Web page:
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Widespread support for Sri Lanka debt workout, reform progress at IMF/WB meet: Minister

ECONOMYNEXT – There was widespread support for Sri Lanka’s debt restructuring and acknowledgement of progress made under an International Monetary Fund program, at meeting of the fund and World Bank, State Minister for Finance Shehan Semasinghe said.

“The strides made in our economic recovery and financial stability have been acknowledged as significant advancements towards our country’s prosperity by our stakeholders and international partners,” Minister Semasinghe said in an (twitter) post after attending the meetings.

“Further, it was heartening to note the widespread appreciation and support for Sri Lanka’s debt restructuring process.

“We remain steadfast in our commitment to reaching the restructuring targets and confident of smooth progress in the continued good-faith engagements for a speedy debt resolution that will ensure debt sustainability and comparability of debt treatment.”

Sri Lanka ended a first round of talks with sovereign bondholders in March without striking a deal but some agreement on the basis for a deal.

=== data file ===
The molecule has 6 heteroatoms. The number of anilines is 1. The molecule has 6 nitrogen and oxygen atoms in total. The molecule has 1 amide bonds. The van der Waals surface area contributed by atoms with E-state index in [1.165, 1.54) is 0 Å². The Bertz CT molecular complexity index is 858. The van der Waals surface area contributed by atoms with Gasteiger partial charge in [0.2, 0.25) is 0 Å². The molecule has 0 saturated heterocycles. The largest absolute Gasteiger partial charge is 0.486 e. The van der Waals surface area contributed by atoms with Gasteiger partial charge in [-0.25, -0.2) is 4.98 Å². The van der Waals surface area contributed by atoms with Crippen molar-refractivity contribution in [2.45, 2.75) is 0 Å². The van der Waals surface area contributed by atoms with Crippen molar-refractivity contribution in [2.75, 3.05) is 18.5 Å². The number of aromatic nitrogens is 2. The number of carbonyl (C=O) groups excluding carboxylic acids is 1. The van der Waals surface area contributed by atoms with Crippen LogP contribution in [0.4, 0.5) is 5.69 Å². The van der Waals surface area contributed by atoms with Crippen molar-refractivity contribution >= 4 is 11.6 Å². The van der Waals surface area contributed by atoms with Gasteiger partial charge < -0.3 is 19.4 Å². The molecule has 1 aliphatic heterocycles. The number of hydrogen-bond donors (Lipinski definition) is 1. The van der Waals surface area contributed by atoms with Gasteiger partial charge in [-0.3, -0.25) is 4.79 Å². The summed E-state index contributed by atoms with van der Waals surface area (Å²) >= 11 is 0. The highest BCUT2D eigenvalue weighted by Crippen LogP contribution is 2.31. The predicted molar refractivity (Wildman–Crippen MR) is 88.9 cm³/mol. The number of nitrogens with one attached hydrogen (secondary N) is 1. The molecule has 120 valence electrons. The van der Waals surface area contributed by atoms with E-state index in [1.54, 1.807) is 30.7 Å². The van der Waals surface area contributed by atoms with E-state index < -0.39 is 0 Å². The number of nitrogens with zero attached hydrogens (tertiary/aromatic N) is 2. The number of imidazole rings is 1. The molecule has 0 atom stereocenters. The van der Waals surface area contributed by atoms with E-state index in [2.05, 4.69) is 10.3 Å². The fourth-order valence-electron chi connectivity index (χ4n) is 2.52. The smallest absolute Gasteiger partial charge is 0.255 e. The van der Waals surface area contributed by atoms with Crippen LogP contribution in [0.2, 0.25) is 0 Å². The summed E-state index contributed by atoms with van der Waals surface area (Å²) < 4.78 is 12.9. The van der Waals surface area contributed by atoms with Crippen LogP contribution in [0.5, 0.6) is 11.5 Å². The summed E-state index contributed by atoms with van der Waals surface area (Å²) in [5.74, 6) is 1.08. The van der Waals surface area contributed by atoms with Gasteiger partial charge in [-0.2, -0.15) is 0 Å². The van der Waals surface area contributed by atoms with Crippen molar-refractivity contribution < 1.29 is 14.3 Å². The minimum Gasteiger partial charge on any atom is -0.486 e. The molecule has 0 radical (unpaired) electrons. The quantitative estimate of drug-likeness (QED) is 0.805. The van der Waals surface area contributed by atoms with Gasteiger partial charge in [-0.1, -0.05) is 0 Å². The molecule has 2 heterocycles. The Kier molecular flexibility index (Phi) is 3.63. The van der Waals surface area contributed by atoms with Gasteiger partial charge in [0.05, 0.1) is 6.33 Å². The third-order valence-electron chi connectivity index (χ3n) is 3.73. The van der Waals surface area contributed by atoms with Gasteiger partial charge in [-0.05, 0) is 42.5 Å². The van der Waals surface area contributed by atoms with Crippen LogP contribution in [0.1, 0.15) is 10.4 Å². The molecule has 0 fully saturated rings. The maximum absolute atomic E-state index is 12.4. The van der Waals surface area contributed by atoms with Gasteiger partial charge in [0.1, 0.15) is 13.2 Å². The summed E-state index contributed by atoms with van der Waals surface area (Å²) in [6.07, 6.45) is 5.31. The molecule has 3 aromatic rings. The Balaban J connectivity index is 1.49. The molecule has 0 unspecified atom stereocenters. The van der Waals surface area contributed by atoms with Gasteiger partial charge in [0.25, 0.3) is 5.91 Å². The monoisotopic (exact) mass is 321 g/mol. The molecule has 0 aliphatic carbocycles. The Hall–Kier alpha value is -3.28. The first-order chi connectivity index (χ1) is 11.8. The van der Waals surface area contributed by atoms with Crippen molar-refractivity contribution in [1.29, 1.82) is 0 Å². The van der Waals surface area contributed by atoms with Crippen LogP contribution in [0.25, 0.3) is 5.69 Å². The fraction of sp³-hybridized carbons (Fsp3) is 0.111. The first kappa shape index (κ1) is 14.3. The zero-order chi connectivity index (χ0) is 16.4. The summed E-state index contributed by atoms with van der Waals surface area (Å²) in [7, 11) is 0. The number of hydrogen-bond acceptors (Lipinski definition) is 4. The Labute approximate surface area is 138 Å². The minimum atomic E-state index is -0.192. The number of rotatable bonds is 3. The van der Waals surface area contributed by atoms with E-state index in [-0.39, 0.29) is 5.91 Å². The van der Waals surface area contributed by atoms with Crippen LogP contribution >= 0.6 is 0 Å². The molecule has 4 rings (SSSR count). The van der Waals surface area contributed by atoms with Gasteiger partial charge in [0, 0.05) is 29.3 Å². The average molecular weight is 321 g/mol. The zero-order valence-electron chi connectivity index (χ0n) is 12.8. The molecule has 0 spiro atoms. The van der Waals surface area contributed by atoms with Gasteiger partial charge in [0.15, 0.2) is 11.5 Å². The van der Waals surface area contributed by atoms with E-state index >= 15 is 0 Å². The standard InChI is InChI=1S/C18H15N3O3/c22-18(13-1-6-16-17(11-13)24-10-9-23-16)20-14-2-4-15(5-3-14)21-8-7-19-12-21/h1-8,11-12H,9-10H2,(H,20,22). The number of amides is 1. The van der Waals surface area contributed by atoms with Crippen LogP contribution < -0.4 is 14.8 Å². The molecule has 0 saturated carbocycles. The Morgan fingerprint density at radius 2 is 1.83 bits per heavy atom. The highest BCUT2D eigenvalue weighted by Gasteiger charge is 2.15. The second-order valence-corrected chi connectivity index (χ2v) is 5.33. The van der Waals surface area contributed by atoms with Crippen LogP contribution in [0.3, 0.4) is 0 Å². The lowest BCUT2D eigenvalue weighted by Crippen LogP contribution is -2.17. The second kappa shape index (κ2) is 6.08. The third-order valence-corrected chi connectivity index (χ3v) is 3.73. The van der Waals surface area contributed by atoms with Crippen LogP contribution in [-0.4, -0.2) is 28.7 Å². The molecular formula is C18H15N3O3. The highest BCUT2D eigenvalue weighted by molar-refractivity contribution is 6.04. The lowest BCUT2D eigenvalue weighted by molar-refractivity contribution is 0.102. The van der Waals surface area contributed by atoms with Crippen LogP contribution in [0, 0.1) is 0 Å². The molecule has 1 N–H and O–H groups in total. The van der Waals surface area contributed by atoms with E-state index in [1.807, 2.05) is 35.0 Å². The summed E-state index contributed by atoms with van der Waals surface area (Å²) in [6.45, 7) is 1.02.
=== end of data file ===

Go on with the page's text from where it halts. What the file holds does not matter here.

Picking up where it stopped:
An initial deal with bilateral creditors have been reached, but they may be awaiting a deal with private creditors to sign formal agreements.

International partners have appreciated reforms made under President Ranil Wickremesinghe, Minister Semasinghe said.

“It was great to engage in productive bilateral discussions with all of whom appreciated the recent economic developments, progress in debt restructuring, strengthening of tax administration, and ongoing governance reforms,” he said.

Sri Lanka’s rupee has been allowed to re-appreciate by the central bank amid deflationary monetary policy, bringing tangible benefits to people in the form of lower energy and food prices, unlike in past IMF programs.